Originally Posted by OJ Bartley
KingLeer, I'm with Dale 2 posts above me. That is an awesome job you did! I would like to build something like that for my own theatre when we get around to finishing the basement, so I'll be saving your pics for reference, and eagerly awaiting installation photos too.
P.S. Where did you source all the hardware? Is it MA parts, or something else?
I'm not sure what brand the rack rails are. They are the type that requires clip-in inserts, which allows you to use a mix of 10-32 and 8-32 screws depending on the insert chosen. Several of the shelves ARE Middle Atlantic, as are all of my lacing bars and cable management loops (not pictured here). I had to cut the rack rails down to fit my design, and I still have the other portion of the rails (about 10 rack spaces in height). If someone is interested, PM me.
I bought almost everything hardware-wise from a local electronics and parts surplus store. Several of the shelves were quite the worse for wear, but it was nothing a bit of sanding and 3 coats of textured Rustoleum could not rectify. I also bought a few of the 2-space shelves from Monoprice.com. They were quite heavy duty, but I'm not thrilled with the front "lip" that they come with; it makes putting non-footed gear in them difficult (like my Samsung BD-P1600 with a front-flip down door).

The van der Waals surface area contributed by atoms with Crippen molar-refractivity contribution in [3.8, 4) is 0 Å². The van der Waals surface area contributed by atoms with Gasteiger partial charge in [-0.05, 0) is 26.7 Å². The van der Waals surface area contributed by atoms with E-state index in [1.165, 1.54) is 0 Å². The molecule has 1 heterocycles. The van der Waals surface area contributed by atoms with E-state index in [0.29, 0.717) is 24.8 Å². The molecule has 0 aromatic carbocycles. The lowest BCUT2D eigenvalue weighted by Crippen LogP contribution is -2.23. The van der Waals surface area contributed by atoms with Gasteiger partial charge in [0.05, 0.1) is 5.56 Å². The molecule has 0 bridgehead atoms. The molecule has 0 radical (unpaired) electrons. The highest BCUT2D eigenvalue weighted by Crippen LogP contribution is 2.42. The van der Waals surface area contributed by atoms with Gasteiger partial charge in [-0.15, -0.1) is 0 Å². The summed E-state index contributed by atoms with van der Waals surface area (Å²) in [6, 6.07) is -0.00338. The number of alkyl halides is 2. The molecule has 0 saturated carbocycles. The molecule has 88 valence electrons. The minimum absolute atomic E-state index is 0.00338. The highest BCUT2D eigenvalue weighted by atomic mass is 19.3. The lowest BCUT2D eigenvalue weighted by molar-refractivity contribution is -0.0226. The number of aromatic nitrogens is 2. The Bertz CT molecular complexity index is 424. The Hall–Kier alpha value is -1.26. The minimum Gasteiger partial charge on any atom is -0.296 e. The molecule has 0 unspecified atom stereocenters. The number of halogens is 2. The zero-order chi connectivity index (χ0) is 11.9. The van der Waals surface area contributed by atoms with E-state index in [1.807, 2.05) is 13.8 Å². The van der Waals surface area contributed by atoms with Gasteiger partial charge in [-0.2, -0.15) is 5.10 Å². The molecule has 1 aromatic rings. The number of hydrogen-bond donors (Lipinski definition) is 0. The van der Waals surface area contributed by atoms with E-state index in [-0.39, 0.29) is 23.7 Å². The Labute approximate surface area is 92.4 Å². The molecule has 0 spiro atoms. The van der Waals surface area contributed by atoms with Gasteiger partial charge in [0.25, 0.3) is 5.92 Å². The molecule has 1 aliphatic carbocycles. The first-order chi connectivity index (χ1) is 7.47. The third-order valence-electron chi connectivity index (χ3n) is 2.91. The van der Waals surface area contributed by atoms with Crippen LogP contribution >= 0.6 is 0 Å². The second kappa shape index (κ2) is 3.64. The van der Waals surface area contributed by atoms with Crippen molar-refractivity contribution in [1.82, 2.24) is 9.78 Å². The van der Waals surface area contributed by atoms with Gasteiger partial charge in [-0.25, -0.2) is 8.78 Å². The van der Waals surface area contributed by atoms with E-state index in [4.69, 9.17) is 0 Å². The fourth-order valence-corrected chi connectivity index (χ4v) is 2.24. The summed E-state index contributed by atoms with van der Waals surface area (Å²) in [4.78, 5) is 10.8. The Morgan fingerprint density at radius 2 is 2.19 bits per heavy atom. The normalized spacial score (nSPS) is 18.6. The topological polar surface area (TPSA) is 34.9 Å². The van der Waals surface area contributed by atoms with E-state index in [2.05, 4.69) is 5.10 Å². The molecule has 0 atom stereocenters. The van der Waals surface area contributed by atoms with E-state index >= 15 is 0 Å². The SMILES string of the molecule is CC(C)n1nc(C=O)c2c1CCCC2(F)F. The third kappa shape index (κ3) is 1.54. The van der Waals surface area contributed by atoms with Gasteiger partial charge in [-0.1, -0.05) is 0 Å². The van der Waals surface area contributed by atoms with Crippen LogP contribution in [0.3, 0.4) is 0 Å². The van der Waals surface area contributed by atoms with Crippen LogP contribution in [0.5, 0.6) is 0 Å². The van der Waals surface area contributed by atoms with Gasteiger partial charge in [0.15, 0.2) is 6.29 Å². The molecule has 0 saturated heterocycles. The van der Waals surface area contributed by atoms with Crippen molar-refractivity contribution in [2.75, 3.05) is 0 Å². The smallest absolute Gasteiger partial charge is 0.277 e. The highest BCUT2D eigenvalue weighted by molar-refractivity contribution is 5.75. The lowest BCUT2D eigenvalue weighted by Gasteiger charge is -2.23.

I bought industrial casters, each rated at over 500 pounds (again from the surplus store). I had to design my rack such that about 1/2 of the casters were recessed, otherwise I was going to get that "tide's coming in" look.
For any of you comtemplating building your own, rack, know that the tolerances for spacing between the rack rails is critically important. Measure numerous times, and use "dummy" rack panels to maintain correct spacing during assembly. Also, if you can manage it, build your rack with both front and rear rack rails. Having rails on the backside of the rack makes it super easy to integrate additional gear you might not need direct access to (i.e. network patch panels, IR receivers) and solid mountings for cable management (lacing bars and rings).
At the moment, I'm strongly considering a rack panel on the rear of my rack with speaker binding posts and "leads" to the back of my receiver to make my connections between the wallplate and the rack neater and prevent stressing the connections on my receiver.